We are determined that our collective involve ment will challenge us to continue the work, rather than put it on a shelf once the class has ended. (con’t on page 7)



(con’t from page 6) In taking this class, our primary focus was on our second strategic priority, our accountability for and commitment to disman tling racism and other forms of systemic oppression. However, the first priority—living into our relational covenant—has proven foundational. While holding space and witnessing moments of vulnerability, ignorance, denial, and pain with each other, our relationships have deepened.

Along with the personal work will come our or ganizational work. This will require developing our critical consciousness of systemic racism: the ability to recognize, analyze and critique sys tems of inequity in our work within FUS and in the community outside our doors. What will that look like? Just a few examples:

• To evaluate organizational policies and proce dures that communicate, overtly or more subtly, that people who don’t look like us aren’t wel come here.

• To be intentional in engaging in tough conver sations with each other.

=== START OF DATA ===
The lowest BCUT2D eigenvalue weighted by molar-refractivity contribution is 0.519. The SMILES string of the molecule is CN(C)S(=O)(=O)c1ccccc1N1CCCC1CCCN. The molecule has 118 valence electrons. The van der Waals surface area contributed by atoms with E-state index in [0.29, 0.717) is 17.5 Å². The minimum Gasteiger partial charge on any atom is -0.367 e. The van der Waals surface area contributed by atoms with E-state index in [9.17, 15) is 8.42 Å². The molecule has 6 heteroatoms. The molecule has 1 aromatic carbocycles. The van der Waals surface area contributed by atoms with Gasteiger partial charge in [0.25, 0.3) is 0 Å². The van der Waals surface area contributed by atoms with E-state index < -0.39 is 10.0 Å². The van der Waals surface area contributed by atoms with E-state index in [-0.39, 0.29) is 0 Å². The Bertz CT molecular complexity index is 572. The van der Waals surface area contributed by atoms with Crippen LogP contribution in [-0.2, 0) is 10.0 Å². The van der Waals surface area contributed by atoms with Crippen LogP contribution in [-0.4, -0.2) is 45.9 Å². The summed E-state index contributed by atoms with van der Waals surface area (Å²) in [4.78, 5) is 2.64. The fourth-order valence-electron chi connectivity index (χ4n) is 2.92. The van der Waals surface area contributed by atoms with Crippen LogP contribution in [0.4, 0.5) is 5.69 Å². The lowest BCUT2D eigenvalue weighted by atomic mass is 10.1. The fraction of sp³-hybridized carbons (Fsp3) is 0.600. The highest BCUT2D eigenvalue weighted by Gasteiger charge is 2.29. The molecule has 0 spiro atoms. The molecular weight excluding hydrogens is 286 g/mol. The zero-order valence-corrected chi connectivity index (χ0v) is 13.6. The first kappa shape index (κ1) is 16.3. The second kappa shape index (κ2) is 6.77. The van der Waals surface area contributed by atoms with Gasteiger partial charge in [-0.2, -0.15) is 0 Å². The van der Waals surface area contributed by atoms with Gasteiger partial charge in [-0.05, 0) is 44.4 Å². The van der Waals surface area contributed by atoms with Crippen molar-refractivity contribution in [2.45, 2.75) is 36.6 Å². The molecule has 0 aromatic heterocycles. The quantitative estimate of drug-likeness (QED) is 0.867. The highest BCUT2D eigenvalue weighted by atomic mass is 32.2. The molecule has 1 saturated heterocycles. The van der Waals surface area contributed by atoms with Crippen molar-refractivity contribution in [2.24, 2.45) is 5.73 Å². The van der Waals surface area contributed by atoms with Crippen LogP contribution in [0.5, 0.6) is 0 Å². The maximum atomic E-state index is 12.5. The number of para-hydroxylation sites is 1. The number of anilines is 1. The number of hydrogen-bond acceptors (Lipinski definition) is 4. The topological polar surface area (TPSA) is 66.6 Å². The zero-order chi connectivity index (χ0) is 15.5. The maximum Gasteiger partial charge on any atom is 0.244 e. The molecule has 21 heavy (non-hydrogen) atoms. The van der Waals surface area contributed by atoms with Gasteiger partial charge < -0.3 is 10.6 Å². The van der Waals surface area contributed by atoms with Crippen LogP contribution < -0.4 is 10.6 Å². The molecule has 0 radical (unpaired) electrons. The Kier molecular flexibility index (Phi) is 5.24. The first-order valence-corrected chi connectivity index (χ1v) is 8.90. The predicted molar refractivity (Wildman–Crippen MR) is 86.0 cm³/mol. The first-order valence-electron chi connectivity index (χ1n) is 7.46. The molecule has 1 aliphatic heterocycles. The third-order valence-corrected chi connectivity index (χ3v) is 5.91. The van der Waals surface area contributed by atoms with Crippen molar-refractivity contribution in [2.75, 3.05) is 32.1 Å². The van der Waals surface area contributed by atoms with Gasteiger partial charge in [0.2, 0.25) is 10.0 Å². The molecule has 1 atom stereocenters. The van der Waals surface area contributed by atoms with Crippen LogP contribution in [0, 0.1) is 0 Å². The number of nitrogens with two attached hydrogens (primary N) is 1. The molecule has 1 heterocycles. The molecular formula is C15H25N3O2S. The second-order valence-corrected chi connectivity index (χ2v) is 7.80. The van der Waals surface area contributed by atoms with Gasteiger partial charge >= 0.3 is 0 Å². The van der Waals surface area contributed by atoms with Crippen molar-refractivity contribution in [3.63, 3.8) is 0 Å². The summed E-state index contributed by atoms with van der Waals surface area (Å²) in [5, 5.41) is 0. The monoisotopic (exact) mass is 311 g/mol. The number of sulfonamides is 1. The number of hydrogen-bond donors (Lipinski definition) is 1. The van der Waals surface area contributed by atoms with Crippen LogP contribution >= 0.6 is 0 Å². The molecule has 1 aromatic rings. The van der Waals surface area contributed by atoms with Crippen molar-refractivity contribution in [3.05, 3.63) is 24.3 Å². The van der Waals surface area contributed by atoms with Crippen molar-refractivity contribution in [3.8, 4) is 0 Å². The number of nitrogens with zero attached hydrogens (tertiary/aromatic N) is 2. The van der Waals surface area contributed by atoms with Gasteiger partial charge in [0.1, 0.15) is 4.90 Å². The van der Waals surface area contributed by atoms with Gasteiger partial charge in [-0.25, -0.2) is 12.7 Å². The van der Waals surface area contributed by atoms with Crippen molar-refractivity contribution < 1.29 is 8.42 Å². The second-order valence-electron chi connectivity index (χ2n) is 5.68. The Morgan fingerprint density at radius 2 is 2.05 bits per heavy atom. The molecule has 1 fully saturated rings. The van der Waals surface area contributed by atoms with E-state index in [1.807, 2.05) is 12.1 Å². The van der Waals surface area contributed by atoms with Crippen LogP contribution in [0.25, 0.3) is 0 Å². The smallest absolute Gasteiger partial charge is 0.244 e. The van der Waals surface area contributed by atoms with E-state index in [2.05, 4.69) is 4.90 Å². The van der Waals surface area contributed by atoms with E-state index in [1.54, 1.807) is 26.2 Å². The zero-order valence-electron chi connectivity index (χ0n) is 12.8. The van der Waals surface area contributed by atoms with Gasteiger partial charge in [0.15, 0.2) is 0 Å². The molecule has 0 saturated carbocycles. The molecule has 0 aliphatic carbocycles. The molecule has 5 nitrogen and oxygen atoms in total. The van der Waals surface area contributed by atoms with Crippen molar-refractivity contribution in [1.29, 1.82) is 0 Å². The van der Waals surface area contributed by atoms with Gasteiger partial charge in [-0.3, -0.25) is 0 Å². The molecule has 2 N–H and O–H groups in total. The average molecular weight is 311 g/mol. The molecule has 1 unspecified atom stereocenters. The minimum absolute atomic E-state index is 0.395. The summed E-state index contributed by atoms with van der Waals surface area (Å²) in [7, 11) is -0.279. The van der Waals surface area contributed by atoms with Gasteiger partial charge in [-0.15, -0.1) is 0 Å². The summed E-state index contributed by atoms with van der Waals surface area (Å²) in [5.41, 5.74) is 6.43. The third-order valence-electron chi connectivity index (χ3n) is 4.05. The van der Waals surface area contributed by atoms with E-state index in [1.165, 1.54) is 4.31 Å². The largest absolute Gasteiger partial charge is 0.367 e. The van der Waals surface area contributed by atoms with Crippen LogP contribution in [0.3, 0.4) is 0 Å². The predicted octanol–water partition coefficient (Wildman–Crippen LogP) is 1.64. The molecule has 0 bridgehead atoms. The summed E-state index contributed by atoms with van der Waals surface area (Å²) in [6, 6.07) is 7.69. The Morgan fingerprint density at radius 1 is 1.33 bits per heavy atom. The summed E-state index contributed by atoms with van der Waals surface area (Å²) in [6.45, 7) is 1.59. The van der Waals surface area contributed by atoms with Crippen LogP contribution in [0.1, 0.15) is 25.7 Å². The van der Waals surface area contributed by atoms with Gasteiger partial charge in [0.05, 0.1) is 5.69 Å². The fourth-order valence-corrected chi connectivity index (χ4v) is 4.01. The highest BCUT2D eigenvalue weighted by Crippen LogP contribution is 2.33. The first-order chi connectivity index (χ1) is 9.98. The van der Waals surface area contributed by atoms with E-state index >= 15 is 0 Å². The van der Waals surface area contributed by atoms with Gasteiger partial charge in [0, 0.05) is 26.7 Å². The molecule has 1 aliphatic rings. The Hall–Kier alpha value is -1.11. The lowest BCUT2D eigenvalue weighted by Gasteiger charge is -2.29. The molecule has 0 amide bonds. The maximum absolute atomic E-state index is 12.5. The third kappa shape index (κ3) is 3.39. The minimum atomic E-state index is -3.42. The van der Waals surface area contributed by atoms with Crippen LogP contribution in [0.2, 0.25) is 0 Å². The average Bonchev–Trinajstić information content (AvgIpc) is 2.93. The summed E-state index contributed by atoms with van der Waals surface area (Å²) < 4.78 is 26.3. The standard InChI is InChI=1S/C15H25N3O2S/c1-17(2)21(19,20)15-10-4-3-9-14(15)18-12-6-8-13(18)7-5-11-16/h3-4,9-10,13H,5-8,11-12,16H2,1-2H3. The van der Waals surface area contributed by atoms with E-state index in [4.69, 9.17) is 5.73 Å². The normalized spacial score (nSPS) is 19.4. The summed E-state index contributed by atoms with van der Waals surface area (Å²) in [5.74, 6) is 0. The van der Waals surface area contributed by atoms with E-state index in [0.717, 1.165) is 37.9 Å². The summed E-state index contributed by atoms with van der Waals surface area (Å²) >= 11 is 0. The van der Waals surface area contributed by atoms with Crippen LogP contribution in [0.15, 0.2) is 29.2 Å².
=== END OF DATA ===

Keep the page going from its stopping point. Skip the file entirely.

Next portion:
• To consider how we might act courageously to identify and name the unintentional micro-ag gressions that BIPOC people may experience in our midst, and further strive to foster inclu sion, listening, comfort and support for people who may feel unwelcome or invisible in this faith community.

• To support ministers and staff in discovering how to incorporate anti-racist work into our ministries: Child and Adult Religious Exploration, pastoral counseling, spiritual practices, music, social and environmental justice efforts, hospi tality, and facilities use.

• To seek opportunities to join with other Unitar ian Universalists in our community and denomi nation to build connections, trust, relationships, and partnerships.

In comparing the modern Civil Rights movement to the realities of Black people living in Wiscon sin today, Rev. Gee challenges us to move out of our comfort zone and get to the hard work of change:

“Pseudoliberalism in progressive and oppressive Wisconsin has choked out true progress because we’re so nice, we don’t think we have anything to work on. So we don’t.”